Thursday, April 24, 2008

Attorney Ads Not Subject to Heightened Scrutiny Under Colorado Law

This posting was written by Mark Engstrom, Editor of CCH State Unfair Trade Practices Law.

Attorney advertising was not subject to a heightened standard of scrutiny under the Colorado Consumer Protection Act (CPA), the federal district court in Denver has ruled.

Neither case law nor the Colorado rules of professional conduct supported a special standard for attorney advertising. In fact, the Colorado Supreme Court’s decision in Crowe v. Tull (CCH State Unfair Trade Practices Law ¶31,147) stated precisely the opposite: “[the] potential for consumer targeting demonstrates the need for the same protections against deceptive legal advertising as exists for other purveyors of goods and services.”

Moreover, rules governing attorney ethics had no bearing on the question of whether an advertisement was misleading for purposes of the CPA, the court stated. This was one of the major points of Crowe, which explained that “[w]hile safeguarding the public against consumer fraud may at times be an ancillary consequence of the disciplinary system, its rules and remedies are not tailored to that specific purpose.”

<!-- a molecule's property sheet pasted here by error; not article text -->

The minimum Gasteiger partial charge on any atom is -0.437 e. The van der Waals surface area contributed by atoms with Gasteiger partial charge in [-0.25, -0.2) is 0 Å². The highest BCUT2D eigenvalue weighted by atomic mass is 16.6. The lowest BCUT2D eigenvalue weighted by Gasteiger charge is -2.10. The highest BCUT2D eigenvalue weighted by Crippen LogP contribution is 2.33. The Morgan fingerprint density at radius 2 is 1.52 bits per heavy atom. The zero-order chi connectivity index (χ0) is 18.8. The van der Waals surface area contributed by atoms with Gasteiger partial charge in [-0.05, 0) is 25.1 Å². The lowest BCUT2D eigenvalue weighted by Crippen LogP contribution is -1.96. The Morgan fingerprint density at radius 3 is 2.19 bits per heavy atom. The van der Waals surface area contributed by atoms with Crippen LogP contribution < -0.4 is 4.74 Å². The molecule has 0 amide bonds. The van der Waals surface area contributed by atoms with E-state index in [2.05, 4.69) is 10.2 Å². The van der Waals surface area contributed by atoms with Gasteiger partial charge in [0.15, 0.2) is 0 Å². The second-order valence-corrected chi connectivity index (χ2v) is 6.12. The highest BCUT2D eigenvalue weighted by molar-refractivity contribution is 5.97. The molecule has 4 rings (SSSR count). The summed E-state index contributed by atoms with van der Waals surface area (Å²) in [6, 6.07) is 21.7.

If the ethics rules warranted a heightened CPA standard for attorney advertising, the Crowe court would have said so when it considered the effect of the ethics rule at issue, the court observed.

In this instance, the plaintiffs (clients of the defendant attorney) had not—and could not have—alleged that the representations at issue were factually unsubstantiated. Claims that the attorney would “work hard to get clients every dollar (clients) deserve” were statements of intent or opinion, not statements of verifiable fact, the court concluded.

Accordingly, the plaintffs’ motion for reconsideration of the summary rejection of their CPA claim was denied.

The April 3 decision, Pappas v. Frank Azar & Associates, P.C., will appear in the CCH State Unfair Trade Practices Law.

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